THE JOURNAL FOR THE SOCIETY OF GARDEN DESIGNERS

Japan’s intriguing indoor garden

The Nest is made from a hollow concrete base and wood frame with a corrugated plastic skin. Photo: Shinkenchiku-sha


This innovative design for a community garden functions like an open greenhouse, writes Stephanie Mahon


Community and food gardens can be difficult to design, as the aesthetics of the scheme must often give way to practical concerns. A group of graduate students from the College of Environmental Design at University of California, Berkeley, has overcome these issues with flair, however, designing and building an extraordinary vertical growing space that is equal parts open building and enclosed garden, both beautiful and functional.

Nest We Grow began as an entry for the annual LIXIL International University Architectural Competition, a sustainable design challenge. Professor Dana Buntrock of the Berkeley Department of Architecture was invited to enter the fourth LIXIL competition, and chose a team of two Taiwanese, two Chinese and one American graduate student to tackle it. Their concept, Nest We Grow, is a meeting of East and West, combining experience of renewable materials in California, where the students are studying, with an understanding of horticulture and community in Asia, where many of the team are originally from.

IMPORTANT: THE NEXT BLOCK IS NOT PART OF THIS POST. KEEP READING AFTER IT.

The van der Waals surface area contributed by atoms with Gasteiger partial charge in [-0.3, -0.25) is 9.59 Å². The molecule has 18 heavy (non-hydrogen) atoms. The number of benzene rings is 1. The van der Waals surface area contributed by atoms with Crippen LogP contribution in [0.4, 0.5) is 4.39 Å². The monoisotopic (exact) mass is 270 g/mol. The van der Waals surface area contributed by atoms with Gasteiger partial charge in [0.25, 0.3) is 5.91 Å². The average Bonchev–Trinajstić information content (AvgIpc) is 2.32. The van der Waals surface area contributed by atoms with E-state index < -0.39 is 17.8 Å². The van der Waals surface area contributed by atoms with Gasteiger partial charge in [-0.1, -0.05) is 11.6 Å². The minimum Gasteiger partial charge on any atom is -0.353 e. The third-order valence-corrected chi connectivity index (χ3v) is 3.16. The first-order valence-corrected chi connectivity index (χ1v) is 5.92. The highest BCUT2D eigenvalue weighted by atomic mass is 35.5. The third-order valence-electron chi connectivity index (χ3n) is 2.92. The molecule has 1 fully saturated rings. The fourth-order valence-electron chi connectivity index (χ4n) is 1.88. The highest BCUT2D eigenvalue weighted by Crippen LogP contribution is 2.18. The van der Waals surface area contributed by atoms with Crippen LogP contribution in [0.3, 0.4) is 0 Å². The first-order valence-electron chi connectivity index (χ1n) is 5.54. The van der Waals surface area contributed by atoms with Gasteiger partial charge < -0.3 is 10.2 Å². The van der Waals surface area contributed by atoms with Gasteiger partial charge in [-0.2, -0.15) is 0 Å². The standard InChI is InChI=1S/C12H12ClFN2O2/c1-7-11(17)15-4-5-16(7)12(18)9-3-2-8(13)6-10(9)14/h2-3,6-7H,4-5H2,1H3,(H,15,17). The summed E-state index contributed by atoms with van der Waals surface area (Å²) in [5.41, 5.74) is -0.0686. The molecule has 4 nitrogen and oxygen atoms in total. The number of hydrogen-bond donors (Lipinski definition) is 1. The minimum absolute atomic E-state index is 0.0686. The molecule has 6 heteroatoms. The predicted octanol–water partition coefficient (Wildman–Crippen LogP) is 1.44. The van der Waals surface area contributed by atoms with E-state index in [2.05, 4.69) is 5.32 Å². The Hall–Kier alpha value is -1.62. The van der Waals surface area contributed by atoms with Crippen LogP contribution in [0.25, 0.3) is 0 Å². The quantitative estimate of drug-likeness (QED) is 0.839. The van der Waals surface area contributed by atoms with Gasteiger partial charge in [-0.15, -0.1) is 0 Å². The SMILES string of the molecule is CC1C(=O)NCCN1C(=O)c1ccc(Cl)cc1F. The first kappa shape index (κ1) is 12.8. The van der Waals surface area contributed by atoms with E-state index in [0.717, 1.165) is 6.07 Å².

The tea platform sits at the centre of the Nest, surrounded by planters. Photo: Shinkenchiku-sha


Intriguing ideas

“The project revolves around the lifecycle of the foods of Hokkaido,” explains team member Yan Huang, “which helps to determine the elements that make up the Nest, including growing, harvesting, storing, cooking, dining and composting. The fertile farmlands of Hokkaido provide abundant and varying foods, and create a horizontal agricultural landscape. The Nest, on the other hand, creates a three-dimensional frame, which elevates this landscape vertically.”

The construction covers 85m2, and is made of a concrete base with wood frame and corrugated plastic shell. The timber frame mimics “the vertical spatial experience of a Japanese larch forest, from which food is traditionally hung to dry”.

Team members Hsiu-Wei Chang, Fanzheng Dong, Yan Huang, Baxter Smith and Hsin-Yu Chen discovered that their entry had won in March 2014, and some of them flew to Japan to prepare for the build at Memu Meadows in Hokkaido. There, they were lucky enough to receive guidance from the competition’s chief juror, architect Kengo Kumawho is known for reinterpreting traditional Japanese architectural elements using natural materials. Also a professor at the University of Tokyo, his work includes the new, revised design for the Tokyo National Stadium for the 2020 Olympics.

The project broke ground in September 2014 and two members of the team, Hsiu-Wei Chang and Hsin-Yu Chen, stayed in Japan to oversee and document the construction process. The completed Nest displays all the ingenuity and innovation the team’s design promised, with clever, original yet simple ideas implemented throughout, turning it from a design showpiece into a functional, usable space.


UC Berkeley team members (from left to right) Hsiu-Wei Chang, Fanzheng Dong, Professor Dana Buntrock, Baxter Smith, Hsin-Yu Chen and Yan Huang. Photo: Shinkenchiku-sha


Super space